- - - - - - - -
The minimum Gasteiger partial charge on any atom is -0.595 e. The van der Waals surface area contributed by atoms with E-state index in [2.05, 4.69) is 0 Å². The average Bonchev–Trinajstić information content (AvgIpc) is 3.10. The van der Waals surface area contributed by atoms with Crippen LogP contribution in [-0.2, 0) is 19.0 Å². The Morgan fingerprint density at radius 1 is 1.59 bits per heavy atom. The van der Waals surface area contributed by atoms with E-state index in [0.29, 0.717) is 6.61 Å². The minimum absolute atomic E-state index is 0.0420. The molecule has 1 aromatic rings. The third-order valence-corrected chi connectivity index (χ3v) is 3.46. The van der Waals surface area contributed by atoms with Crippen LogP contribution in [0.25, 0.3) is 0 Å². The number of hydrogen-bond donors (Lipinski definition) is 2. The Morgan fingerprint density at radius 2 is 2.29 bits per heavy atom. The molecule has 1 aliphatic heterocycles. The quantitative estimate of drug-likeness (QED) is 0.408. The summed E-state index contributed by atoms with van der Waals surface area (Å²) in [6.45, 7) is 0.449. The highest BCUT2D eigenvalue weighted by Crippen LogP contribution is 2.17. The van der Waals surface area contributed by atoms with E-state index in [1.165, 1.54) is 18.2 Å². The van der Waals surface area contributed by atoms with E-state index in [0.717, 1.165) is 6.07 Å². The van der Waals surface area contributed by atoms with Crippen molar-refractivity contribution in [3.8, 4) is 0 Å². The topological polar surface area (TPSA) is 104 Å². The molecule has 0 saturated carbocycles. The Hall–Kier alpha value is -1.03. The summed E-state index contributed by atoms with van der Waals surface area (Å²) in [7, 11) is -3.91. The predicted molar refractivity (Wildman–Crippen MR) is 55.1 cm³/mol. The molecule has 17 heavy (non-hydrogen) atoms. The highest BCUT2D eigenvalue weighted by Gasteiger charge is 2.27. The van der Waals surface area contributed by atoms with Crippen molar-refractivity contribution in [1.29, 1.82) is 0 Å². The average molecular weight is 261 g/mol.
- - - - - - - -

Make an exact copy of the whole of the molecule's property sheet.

The minimum Gasteiger partial charge on any atom is -0.595 e. The van der Waals surface area contributed by atoms with E-state index in [2.05, 4.69) is 0 Å². The average Bonchev–Trinajstić information content (AvgIpc) is 3.10. The van der Waals surface area contributed by atoms with Crippen LogP contribution in [-0.2, 0) is 19.0 Å². The Morgan fingerprint density at radius 1 is 1.59 bits per heavy atom. The van der Waals surface area contributed by atoms with E-state index in [0.29, 0.717) is 6.61 Å². The minimum absolute atomic E-state index is 0.0420. The molecule has 1 aromatic rings. The third-order valence-corrected chi connectivity index (χ3v) is 3.46. The van der Waals surface area contributed by atoms with Crippen LogP contribution in [0.25, 0.3) is 0 Å². The number of hydrogen-bond donors (Lipinski definition) is 2. The Morgan fingerprint density at radius 2 is 2.29 bits per heavy atom. The molecule has 1 aliphatic heterocycles. The quantitative estimate of drug-likeness (QED) is 0.408. The summed E-state index contributed by atoms with van der Waals surface area (Å²) in [6.45, 7) is 0.449. The highest BCUT2D eigenvalue weighted by Crippen LogP contribution is 2.17. The van der Waals surface area contributed by atoms with E-state index in [1.165, 1.54) is 18.2 Å². The van der Waals surface area contributed by atoms with E-state index in [0.717, 1.165) is 6.07 Å². The van der Waals surface area contributed by atoms with Crippen molar-refractivity contribution in [3.8, 4) is 0 Å². The topological polar surface area (TPSA) is 104 Å². The molecule has 0 saturated carbocycles. The Hall–Kier alpha value is -1.03. The summed E-state index contributed by atoms with van der Waals surface area (Å²) in [7, 11) is -3.91. The predicted molar refractivity (Wildman–Crippen MR) is 55.1 cm³/mol. The molecule has 17 heavy (non-hydrogen) atoms. The highest BCUT2D eigenvalue weighted by Gasteiger charge is 2.27. The van der Waals surface area contributed by atoms with Crippen molar-refractivity contribution in [1.29, 1.82) is 0 Å². The average molecular weight is 261 g/mol.